• Crisis button: Use this button if you need immediate assistance and cannot speak on the phone. Defer to the Hotline button if you are able.
  • Pushed intelligence alerts: Relevant intel is pushed to you based on your itinerary. You can adjust the level of alerts in your profile settings once activated.

Please reach out to Enterprise Risk Management at if you have any questions about these services now being provided to our international travelers by Crisis-24. Learn more about foreign travel insurance on the Enterprise Risk Management website.

The CSU is now accepting course proposals for the fall 2023 CourseMatch program. As a reminder, CourseMatch courses must be asynchronous, have a repeatable grade rate of no more than 15 percent, reserve at least 10 seats up through the first day of term and have faculty-accepted training in online pedagogy. Learn more or submit a proposal on the Center for Equity and Excellence in Teaching and Learning website.

The Staff Council wants the voice of every member of the SF State community to be heard. They hope that you will vote for your colleagues for Staff Council positions. The voting period for the spring 2023 Staff Council election is March 27 – April 14. Current vacancies are:

  • Unit 1
  • Unit 2
  • Unit 4
  • Unit 5
  • Unit 6
  • Unit 8
  • Unit 9 — TECH Service

Vote via Qualtrics.

The Staff Council will be assisting several University committees to fill staff representation. You can indicate your willingness to serve on a committee using Qualtrics.

For more information about the Staff Council, please read the Staff Council Constitution and Bylaws. Any questions can be directed to the Staff Council.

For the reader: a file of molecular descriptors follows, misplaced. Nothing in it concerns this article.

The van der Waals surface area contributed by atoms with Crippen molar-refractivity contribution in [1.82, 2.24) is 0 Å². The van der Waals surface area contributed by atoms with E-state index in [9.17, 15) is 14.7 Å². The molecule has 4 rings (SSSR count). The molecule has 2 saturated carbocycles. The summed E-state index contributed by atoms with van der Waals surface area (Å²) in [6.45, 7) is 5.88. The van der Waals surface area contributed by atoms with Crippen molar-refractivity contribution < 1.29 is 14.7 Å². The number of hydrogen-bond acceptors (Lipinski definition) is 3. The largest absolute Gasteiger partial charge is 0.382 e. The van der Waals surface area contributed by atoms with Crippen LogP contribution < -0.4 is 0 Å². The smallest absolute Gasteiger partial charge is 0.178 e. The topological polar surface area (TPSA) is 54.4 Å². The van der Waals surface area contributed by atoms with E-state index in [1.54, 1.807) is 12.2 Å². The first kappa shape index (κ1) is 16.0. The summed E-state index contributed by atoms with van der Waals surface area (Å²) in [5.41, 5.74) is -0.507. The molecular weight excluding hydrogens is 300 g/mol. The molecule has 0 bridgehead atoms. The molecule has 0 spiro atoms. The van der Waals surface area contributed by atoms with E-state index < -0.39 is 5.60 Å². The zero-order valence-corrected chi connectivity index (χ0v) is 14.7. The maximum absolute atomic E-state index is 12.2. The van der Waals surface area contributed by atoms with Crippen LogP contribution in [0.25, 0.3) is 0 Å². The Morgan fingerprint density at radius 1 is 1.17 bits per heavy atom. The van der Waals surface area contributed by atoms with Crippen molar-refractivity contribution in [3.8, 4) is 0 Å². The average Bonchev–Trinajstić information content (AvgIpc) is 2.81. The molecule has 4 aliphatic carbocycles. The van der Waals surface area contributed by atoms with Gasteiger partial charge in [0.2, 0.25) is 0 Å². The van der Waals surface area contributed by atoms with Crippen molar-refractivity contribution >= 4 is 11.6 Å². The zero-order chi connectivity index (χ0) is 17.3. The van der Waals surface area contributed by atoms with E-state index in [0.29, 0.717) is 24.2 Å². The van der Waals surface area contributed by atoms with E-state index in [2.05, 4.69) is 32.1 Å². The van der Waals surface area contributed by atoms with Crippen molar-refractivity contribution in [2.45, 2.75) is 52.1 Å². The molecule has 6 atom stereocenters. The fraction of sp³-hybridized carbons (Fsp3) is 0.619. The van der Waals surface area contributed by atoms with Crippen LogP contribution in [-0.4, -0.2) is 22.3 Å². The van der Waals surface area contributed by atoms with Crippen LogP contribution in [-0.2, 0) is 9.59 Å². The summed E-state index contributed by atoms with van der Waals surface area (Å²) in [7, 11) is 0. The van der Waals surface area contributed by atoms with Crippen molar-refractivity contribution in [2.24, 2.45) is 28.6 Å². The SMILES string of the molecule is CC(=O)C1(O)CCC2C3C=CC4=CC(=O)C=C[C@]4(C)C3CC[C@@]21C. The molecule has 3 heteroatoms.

The Staff Council would like to thank you for your contribution to the shared governance of San Francisco State University.

San Francisco State University is hosting a site visit by the WASC Senior College and University Commission (WSCUC) April 5 – 7, in connection with its accreditation. The team has requested open meetings with staff and faculty to provide an opportunity for informal input from all members of the campus community about their experiences with the institution. The meetings will be in-person.

The Staff Forum will be on Thursday, April 6, from 11:15 a.m. to 12 p.m. in HSS 154.

The Faculty Forum will be on Thursday, April 6, from 2 to 2:45 p.m. in HSS 154.

If you can’t attend the forum, a confidential email is available to contact the review team. Only authorized WSCUC staff and team members have access to it. The emails are not viewed by any representative of the institution. The team is not able to meet individually with members of the campus community, so please do not use the email account to request private appointments.

To write to the WSCUC team, please address your email to

To access the institutional report submitted to WSCUC in September, please go to

Office of Diversity, Student Equity and Interfaith Programs will host a presentation by Alystar Sacks, assistant regional director, Anti-Defamation League Pacific Region, on antisemitism and how you can respond on Thursday, March 30, from noon to 1:30 p.m. Please RSVP online. For more information or accommodations, please contact Danille Hoffer at